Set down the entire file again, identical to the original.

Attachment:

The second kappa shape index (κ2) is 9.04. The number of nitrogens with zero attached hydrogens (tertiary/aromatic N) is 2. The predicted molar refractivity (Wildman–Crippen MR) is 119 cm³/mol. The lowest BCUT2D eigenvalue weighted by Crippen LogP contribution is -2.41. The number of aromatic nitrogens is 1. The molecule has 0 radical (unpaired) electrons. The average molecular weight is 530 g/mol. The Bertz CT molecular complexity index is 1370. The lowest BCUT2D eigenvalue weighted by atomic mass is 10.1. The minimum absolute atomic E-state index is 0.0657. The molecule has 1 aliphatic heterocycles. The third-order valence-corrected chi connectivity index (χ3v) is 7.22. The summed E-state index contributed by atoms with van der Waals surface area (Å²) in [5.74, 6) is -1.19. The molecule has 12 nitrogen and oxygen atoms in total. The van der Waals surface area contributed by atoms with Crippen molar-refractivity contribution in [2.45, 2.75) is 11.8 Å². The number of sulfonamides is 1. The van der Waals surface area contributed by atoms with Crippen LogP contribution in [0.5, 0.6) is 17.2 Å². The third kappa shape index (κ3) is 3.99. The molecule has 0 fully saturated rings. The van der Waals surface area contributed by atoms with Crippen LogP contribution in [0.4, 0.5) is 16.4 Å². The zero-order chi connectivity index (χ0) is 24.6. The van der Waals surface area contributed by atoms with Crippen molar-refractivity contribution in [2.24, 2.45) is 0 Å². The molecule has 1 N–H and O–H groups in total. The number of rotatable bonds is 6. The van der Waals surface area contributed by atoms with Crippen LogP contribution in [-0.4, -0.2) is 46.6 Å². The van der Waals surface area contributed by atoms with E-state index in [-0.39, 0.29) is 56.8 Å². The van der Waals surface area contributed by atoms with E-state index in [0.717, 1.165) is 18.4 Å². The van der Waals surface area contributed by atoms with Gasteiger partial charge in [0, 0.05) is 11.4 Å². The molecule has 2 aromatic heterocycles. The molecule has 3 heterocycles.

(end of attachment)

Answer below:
The second kappa shape index (κ2) is 9.04. The number of nitrogens with zero attached hydrogens (tertiary/aromatic N) is 2. The predicted molar refractivity (Wildman–Crippen MR) is 119 cm³/mol. The lowest BCUT2D eigenvalue weighted by Crippen LogP contribution is -2.41. The number of aromatic nitrogens is 1. The molecule has 0 radical (unpaired) electrons. The average molecular weight is 530 g/mol. The Bertz CT molecular complexity index is 1370. The lowest BCUT2D eigenvalue weighted by atomic mass is 10.1. The minimum absolute atomic E-state index is 0.0657. The molecule has 1 aliphatic heterocycles. The third-order valence-corrected chi connectivity index (χ3v) is 7.22. The summed E-state index contributed by atoms with van der Waals surface area (Å²) in [5.74, 6) is -1.19. The molecule has 12 nitrogen and oxygen atoms in total. The van der Waals surface area contributed by atoms with Crippen molar-refractivity contribution in [2.45, 2.75) is 11.8 Å². The number of sulfonamides is 1. The van der Waals surface area contributed by atoms with Crippen LogP contribution in [0.5, 0.6) is 17.2 Å². The third kappa shape index (κ3) is 3.99. The molecule has 0 fully saturated rings. The van der Waals surface area contributed by atoms with Crippen LogP contribution in [0.4, 0.5) is 16.4 Å². The zero-order chi connectivity index (χ0) is 24.6. The van der Waals surface area contributed by atoms with Crippen molar-refractivity contribution in [2.24, 2.45) is 0 Å². The molecule has 1 N–H and O–H groups in total. The number of rotatable bonds is 6. The van der Waals surface area contributed by atoms with Crippen LogP contribution in [-0.4, -0.2) is 46.6 Å². The van der Waals surface area contributed by atoms with E-state index in [-0.39, 0.29) is 56.8 Å². The van der Waals surface area contributed by atoms with E-state index in [0.717, 1.165) is 18.4 Å². The van der Waals surface area contributed by atoms with Gasteiger partial charge in [0, 0.05) is 11.4 Å². The molecule has 2 aromatic heterocycles. The molecule has 3 heterocycles.